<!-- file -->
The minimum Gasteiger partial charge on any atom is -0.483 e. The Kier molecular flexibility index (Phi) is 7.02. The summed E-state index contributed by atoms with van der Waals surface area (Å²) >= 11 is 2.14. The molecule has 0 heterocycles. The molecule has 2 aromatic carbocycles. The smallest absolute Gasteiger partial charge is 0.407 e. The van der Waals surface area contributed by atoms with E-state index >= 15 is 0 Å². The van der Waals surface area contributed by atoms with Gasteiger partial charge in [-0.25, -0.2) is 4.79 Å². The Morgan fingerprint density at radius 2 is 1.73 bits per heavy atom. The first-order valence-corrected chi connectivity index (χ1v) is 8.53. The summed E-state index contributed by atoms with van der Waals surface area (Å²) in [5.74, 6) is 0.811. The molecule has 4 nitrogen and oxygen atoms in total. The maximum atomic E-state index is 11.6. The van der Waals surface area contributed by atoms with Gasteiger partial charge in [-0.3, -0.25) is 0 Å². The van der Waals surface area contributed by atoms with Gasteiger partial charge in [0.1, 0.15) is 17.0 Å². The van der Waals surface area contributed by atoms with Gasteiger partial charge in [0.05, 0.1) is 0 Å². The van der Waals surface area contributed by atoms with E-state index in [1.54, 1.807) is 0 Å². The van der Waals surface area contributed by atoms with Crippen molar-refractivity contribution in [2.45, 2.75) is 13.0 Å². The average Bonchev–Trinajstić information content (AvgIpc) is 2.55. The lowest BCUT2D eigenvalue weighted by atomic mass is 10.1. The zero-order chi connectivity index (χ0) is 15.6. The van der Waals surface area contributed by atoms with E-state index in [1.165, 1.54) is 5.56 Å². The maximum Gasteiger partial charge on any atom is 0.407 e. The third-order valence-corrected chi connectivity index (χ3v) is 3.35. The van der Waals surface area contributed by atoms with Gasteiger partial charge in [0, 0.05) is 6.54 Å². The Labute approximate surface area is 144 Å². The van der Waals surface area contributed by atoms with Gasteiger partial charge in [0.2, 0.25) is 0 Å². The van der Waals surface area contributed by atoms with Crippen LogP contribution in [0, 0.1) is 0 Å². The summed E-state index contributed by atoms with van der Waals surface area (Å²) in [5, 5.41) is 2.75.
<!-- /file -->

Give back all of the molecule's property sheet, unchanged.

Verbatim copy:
The minimum Gasteiger partial charge on any atom is -0.483 e. The Kier molecular flexibility index (Phi) is 7.02. The summed E-state index contributed by atoms with van der Waals surface area (Å²) >= 11 is 2.14. The molecule has 0 heterocycles. The molecule has 2 aromatic carbocycles. The smallest absolute Gasteiger partial charge is 0.407 e. The van der Waals surface area contributed by atoms with E-state index >= 15 is 0 Å². The van der Waals surface area contributed by atoms with Gasteiger partial charge in [-0.25, -0.2) is 4.79 Å². The Morgan fingerprint density at radius 2 is 1.73 bits per heavy atom. The first-order valence-corrected chi connectivity index (χ1v) is 8.53. The summed E-state index contributed by atoms with van der Waals surface area (Å²) in [5.74, 6) is 0.811. The molecule has 4 nitrogen and oxygen atoms in total. The maximum atomic E-state index is 11.6. The van der Waals surface area contributed by atoms with Gasteiger partial charge in [-0.3, -0.25) is 0 Å². The van der Waals surface area contributed by atoms with Gasteiger partial charge in [0.1, 0.15) is 17.0 Å². The van der Waals surface area contributed by atoms with Gasteiger partial charge in [0.05, 0.1) is 0 Å². The van der Waals surface area contributed by atoms with E-state index in [1.54, 1.807) is 0 Å². The van der Waals surface area contributed by atoms with Crippen molar-refractivity contribution in [2.45, 2.75) is 13.0 Å². The average Bonchev–Trinajstić information content (AvgIpc) is 2.55. The lowest BCUT2D eigenvalue weighted by atomic mass is 10.1. The zero-order chi connectivity index (χ0) is 15.6. The van der Waals surface area contributed by atoms with E-state index in [1.165, 1.54) is 5.56 Å². The maximum Gasteiger partial charge on any atom is 0.407 e. The third-order valence-corrected chi connectivity index (χ3v) is 3.35. The van der Waals surface area contributed by atoms with Gasteiger partial charge in [0, 0.05) is 6.54 Å². The Labute approximate surface area is 144 Å². The van der Waals surface area contributed by atoms with Gasteiger partial charge in [0.2, 0.25) is 0 Å². The van der Waals surface area contributed by atoms with Crippen LogP contribution in [0, 0.1) is 0 Å². The summed E-state index contributed by atoms with van der Waals surface area (Å²) in [5, 5.41) is 2.75.